be a millionaire.
Read the "Romance of teel In America"
In December Munsey; then let every
Omaha cltlxen "kick himself" for murmur
ing at fortune when the power that makes
millionaires Is trembling at his snores!
Massena Springs invested millions In
power plant, then had to Induce factories
to get a market. Omaha has the market
for Its power greedily awaiting to get it.
That power plant will make a payroll of
factory hands that will fill your banks with
millions of deposits. Fill the merchants'
tills with millions of profits. Fill the hive
of every Industry with busy workers, build
ing up the real Omaha. Fill the corporate
llmMa with the homes of thousands at
tracted by a power that helps them to help
themselves. From New York City, with Its
marvelous development now amazing the
world, to the magic growth of Los Angeles,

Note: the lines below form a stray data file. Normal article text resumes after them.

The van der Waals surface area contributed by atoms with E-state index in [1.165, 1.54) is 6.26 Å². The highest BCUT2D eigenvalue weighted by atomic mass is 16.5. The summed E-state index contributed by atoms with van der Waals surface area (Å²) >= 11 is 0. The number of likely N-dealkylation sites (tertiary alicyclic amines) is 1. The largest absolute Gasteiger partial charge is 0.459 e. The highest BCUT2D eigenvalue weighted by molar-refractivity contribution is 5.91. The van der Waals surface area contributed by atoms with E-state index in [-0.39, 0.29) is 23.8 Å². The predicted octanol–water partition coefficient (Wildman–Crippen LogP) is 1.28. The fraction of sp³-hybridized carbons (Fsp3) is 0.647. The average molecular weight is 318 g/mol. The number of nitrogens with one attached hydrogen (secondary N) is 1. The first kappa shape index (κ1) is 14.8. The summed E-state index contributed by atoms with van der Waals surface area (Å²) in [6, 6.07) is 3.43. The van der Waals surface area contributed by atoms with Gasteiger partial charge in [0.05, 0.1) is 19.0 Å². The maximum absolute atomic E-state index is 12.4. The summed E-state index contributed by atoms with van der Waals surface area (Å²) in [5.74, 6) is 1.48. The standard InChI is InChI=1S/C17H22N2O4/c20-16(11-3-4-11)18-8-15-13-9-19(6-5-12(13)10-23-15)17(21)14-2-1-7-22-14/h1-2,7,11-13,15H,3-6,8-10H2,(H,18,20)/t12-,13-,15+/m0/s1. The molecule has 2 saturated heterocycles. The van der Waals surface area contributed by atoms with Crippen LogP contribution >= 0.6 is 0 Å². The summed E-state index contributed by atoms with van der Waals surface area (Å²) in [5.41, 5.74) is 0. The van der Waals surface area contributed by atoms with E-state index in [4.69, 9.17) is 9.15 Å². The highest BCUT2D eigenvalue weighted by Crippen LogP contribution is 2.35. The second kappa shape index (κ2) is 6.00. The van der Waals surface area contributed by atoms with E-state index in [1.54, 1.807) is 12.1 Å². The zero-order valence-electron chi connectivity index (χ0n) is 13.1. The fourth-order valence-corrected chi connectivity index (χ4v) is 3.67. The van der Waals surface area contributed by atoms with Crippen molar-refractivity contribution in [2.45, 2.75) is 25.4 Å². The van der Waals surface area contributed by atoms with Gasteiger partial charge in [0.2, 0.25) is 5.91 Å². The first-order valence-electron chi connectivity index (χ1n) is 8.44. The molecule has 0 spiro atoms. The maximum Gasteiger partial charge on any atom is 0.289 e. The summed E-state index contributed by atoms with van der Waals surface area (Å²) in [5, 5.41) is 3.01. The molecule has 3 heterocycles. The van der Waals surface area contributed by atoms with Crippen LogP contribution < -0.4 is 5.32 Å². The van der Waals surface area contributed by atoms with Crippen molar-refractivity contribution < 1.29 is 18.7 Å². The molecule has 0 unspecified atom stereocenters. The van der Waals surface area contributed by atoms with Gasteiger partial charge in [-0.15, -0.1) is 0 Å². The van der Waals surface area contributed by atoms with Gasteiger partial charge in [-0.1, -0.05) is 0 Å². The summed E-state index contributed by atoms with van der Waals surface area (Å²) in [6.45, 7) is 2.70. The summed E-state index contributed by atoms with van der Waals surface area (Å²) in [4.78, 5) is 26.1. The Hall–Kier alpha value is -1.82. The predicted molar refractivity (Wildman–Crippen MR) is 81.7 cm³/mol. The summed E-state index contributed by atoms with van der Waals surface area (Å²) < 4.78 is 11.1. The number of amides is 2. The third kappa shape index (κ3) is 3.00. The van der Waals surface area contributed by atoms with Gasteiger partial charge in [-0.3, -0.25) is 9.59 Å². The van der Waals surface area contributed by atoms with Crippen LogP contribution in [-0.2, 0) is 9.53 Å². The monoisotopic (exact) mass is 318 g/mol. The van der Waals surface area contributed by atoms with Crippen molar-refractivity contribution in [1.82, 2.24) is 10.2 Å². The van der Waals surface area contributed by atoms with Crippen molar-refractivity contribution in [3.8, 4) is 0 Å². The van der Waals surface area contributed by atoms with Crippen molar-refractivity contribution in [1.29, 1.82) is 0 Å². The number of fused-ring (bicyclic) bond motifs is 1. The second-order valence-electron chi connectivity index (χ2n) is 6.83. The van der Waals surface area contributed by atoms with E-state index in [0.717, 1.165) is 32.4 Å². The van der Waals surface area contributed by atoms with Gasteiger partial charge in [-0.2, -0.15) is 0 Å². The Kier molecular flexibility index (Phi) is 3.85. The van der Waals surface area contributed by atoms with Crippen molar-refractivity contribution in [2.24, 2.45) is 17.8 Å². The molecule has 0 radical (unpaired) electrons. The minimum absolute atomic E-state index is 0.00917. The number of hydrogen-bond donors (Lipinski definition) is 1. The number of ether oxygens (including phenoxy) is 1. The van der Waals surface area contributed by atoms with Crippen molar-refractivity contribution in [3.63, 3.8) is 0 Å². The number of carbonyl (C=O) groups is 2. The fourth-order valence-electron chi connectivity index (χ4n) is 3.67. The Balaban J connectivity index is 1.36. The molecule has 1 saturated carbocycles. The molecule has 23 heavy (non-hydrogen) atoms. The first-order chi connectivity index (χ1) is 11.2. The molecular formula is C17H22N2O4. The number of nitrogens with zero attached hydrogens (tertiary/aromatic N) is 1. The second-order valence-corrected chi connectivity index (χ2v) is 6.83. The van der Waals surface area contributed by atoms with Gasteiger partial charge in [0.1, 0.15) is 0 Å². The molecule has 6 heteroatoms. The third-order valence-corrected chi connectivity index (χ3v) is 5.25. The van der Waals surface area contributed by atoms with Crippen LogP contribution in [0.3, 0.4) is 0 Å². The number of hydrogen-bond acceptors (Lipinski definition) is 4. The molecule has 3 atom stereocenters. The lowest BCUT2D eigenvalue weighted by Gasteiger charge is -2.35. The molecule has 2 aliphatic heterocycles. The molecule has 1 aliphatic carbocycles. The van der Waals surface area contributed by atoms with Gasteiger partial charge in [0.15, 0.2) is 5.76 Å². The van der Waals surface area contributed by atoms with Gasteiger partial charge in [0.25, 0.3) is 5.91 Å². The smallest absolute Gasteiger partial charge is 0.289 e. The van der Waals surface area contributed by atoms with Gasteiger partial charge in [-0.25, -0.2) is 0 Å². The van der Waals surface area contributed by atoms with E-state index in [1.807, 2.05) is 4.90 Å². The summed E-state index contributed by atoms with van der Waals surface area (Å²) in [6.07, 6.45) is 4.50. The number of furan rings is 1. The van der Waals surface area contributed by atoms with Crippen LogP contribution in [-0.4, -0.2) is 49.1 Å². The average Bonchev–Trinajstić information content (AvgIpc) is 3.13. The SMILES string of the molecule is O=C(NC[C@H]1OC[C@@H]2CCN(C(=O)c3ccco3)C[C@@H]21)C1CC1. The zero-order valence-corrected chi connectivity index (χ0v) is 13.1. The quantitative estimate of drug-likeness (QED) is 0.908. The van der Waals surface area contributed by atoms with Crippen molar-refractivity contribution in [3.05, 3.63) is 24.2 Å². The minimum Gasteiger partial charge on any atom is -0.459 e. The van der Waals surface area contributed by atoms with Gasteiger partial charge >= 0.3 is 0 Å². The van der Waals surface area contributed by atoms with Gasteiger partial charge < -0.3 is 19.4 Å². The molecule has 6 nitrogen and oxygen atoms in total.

Seattle, etc., all cities are having a great
upbuilding along the line. Omaha has the
power to do all that they have done. It
can double Us greatness with the power
of a giant enterprise. Instead of waiting the
slow accretion of years. Will it do It, or
wait till some legislative enabling act, like
Canada's, permits some rival to appropri
ate its power plant and Its greatness?
Aboat Mr. Qalaa.
WATERLOO. Neb., Dec 6. To the Editor
of The Bee: Our friend tjulnn, the optician,
who writes from Fremont under date of
December 1 to deny having had anything
to do with the disappearance of Viola
Ayers, lays the blame for the report of his
supposed connection with the case to Cap
tain Hase of the sheriff's office; and to put
the gentleman light and relieve the cap
tain of the charge, I wish to say that at
the time of his visit here nothing was
known of the rumor about the optician
and that I alone am responsible for the
appearance of the rumor In The Bee.
It Is unfortunate, but inevitable, that In